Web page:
ReplyDelete
    Replies
    1. Going along with your second paragraph as we read further into a long way gone this all happens to Ishmael. He is forced into fighting or die leaving. They offered him food in return. At a young age though, he should have never had to experience this. His innocence was taken.

      Delete
    2. It's true that they are the reason for what Ishmael had to go through in this part of his life. I couldn't imagine having to go through something like that at all, especially at the age he was in. They hurt anyone that gets in their way just so that they can get what they want.

      Delete
  5. Leymah Gbowee was known for her Nobel Prize accomplishments. She was awarded this Nobel Prize for her work in the year 2011. It was awarded to her to show her that her dedication on leading a women’s peace movement will never be forgotten and couldn’t be more appreciated. This movement even brought an end to the Second Liberian Civil War in 2003. Gbowee didn’t just keep this award all to herself, but she shared the prize with fellow Liberian Ellen Johnson Sirleaf and Yemen-native Tawakkol Karman.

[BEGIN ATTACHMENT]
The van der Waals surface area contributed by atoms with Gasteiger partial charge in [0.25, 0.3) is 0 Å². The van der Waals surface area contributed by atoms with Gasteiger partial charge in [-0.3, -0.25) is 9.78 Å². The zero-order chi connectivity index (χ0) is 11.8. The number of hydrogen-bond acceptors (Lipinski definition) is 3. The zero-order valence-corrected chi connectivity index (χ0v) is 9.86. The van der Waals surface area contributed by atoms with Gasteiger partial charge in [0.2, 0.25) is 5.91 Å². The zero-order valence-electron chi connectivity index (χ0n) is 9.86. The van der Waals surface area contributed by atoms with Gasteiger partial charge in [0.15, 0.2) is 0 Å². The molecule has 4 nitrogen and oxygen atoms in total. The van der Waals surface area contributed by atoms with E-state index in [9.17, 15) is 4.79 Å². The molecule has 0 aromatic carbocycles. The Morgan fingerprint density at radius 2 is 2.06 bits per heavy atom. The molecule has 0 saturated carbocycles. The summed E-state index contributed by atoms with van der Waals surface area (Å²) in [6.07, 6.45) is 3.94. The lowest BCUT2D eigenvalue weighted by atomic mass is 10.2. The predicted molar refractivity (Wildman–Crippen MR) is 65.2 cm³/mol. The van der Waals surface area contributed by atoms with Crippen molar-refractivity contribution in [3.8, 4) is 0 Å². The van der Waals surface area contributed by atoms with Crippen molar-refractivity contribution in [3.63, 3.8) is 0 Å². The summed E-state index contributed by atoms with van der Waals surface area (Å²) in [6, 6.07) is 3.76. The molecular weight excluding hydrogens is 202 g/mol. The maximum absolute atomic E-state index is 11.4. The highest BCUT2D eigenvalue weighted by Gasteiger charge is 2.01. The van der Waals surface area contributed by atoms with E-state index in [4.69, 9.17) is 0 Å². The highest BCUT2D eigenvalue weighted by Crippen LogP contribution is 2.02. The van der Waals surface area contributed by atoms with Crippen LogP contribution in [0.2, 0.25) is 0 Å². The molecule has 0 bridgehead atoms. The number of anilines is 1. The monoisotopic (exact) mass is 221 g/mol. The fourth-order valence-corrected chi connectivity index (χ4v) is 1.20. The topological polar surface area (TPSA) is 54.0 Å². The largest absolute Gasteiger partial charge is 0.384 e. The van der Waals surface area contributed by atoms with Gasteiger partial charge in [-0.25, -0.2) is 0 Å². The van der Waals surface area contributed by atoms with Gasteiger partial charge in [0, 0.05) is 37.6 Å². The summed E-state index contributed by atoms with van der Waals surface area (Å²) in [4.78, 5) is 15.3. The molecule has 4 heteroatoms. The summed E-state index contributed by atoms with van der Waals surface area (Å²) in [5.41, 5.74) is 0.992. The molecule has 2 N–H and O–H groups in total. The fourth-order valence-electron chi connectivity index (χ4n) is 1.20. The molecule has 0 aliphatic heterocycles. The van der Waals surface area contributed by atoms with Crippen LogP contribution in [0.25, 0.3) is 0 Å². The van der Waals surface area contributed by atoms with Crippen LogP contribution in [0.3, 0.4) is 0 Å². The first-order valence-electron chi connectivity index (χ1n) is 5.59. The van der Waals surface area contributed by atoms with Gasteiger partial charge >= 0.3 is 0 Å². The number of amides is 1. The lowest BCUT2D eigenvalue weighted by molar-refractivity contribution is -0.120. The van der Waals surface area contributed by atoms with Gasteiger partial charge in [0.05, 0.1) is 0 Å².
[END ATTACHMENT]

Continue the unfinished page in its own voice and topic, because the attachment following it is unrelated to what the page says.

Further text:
Ellen Johnson Sirleaf served as a minister of finance. She won the 2005 presidential election and took office on 16 January 2006, and she was a successful candidate for re-election in 2011. Yemen-native Tawakkol Karman was a journalist, politician and senior member of the of Al-Islah political party and was a human activist. These women were very important when I came to what they put forth in their community. Although, when it comes to Leymah, she is a world-renown woman and when you think of WHOM this Nobel Prize is for then you automatically think of Gbowee and exactly what she did to deserve it.

    Focusing on satisfying peace, Leymah continued working on her leadership positions. Since winning the Nobel Prize she has featured on a number of international television shows, such a CNN and BBC and she has received several honorary degrees from universities. This woman is incredible and there is so much more to know about her! Let’s research it!